Space explorers to build high-powered rocket for NASA Student Launch program
The University of Maine chapter of Students for the Exploration and Development of Space (SEDS) has been selected as one of 45 college teams in the National Aeronautics and Space Administration’s 2019 Student Launch program.
NASA’s Student Launch challenges teams to design, build, test and fly a reusable high-powered rocket carrying a payload to meet the prescribed guidelines.
Teams are chosen by a team of NASA experts based on proposal descriptions of the rocket, its recovery system, payload, safety and educational engagement plans.
The 2019 competition will be held at NASA’s Marshall Space Flight Center in Huntsville, Alabama from April 4–6, and will include 52 middle school, high school and college teams from 21 states.
SEDS is an international nonprofit organization that “empowers young people to participate and make an impact in space exploration.”
The UMaine chapter, founded in 2014, comprises between 15 and 20 regular members. The club is geared toward students in science, technology, engineering and mathematics (STEM) majors, but is open to all interested in space exploration.
David Batuski, a professor of physics, is the club’s adviser, and Shawn Laatsch, director of Emera Astronomy Center and Jordan Planetarium, is one of the group’s adult educators.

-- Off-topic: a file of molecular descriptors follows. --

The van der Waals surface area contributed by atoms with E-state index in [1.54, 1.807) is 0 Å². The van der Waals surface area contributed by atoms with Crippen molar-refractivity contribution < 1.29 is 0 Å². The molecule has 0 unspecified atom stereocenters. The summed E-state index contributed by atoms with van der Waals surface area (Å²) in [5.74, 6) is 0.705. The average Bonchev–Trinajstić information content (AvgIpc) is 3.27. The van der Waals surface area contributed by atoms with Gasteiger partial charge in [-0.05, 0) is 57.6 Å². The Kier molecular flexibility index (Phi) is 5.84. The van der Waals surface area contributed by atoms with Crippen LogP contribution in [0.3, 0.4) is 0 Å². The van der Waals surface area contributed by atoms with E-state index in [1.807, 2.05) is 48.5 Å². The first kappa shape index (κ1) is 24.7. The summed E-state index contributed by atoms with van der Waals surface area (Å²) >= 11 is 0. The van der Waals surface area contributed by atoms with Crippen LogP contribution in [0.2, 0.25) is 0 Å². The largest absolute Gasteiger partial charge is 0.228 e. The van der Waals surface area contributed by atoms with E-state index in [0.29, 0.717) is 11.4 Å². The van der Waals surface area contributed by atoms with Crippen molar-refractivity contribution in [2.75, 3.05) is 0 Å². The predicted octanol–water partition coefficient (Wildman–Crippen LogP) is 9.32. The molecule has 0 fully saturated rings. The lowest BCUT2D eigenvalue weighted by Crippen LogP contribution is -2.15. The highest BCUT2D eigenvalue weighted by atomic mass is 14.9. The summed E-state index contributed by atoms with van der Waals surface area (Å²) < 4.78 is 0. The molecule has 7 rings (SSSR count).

Members have attended student space conferences throughout the eastern United States, and last month, two members received Level 1 high power rocket certification enabling them to legally operate rocket motors with a total impulse of up to 640 newton-seconds. This year, the NASA competition is the club’s primary focus.
Tristan Underwood, a physics major and astronomy minor and president of the club, led the writing process for the UMaine team’s proposal.
“It’s a really great opportunity for students interested in the field,” says Underwood, who also works at Emera Astronomy Center. “The competition is designed to mirror the actual engineering design lifecycle that NASA uses, so the students involved get some pretty solid hands-on experience.”
Teams participate in an eight-month design, build, test and review process guided by NASA experts, resembling the real-world process of rocket development.
In past years, teams have competed to have their rocket be the closest to one mile above ground level. This year, teams will predict before launch how high their rocket will fly, and they must reach at least 3,500 feet but not more than 6,000 feet to earn altitude award points.
Teams also score payload points. College teams must select either a deployable rover with a robotic arm to collect a soil sample, or a deployable unmanned aerial vehicle (UAV) that flies to a designated target. The UMaine team’s rocket will carry a deployable UAV of their own design.
“Designing and building a rocket from scratch is a ton of work and super stressful, but once launch day comes around you know it was worth it,” says Underwood.
“Our current simulations predict the rocket will go from zero to 900 kilometers per hour in three seconds. That’s three-fourths the speed of sound. You know it’s a fun competition if one of the rules is that you can’t break the sound barrier.”
More information about the program is online.